By Laurence Minsky & Keith A. Quesenberry
Outbound business-to-business (B2B) sales are becoming less effective. A recent survey found that connecting with a prospect now takes 18 or more phone calls; callback rates are below 1 percent; and only 24 percent of outbound sales e-mails are ever opened. Meanwhile, 84 percent of B2B buyers now start the purchasing process with a referral, and peer recommendations are influencing more than 90 percent of all B2B buying decisions.
The answer to the shift away from reliance on outbound sales could reside in social selling, the strategy of adding social-media to the sales professional’s toolbox. With social selling, salespeople use social-media platforms to find and develop potential customers by sharing educational content and answering questions. As a result, they can build relationships until prospects are ready to buy.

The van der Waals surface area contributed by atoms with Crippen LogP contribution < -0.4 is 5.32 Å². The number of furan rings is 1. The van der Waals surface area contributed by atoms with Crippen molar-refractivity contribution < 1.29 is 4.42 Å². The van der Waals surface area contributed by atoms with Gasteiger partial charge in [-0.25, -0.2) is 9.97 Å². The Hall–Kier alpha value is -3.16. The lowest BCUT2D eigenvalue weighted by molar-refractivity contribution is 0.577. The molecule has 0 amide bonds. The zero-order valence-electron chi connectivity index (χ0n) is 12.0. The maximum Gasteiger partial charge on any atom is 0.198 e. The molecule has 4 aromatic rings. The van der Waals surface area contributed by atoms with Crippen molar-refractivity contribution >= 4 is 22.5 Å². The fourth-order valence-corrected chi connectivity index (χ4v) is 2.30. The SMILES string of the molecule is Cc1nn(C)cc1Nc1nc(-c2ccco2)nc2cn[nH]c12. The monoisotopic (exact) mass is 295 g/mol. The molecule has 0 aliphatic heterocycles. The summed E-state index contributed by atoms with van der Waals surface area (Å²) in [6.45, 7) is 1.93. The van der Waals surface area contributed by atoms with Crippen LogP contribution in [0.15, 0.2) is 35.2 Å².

This is different from social-media marketing, which aims to increase overall brand awareness or promote a specific product or service by producing content that users will share with their network. Social selling concentrates on producing focused content and providing one-to-one communication between the salesperson and the buyer. Both strategies create valuable content from the consumer’s perspective and use similar social networks and social software tools. But with social selling, the goal is for the salesperson to form a relationship with each prospect, providing suggestions and answering questions, rather than help the prospect build an affinity for the organization’s brand.
Salespeople should begin carving out a small percentage of their time each day for social media. Regular interaction with a prospect may not lead to a direct sale this week or quarter, but it could result in a significant win within the year.
Laurence Minsky is an associate professor in the department of communication and media innovation at Columbia College Chicago. Keith A. Quesenberry is an assistant professor at Messiah College in Mechanicsburg, Pennsylvania.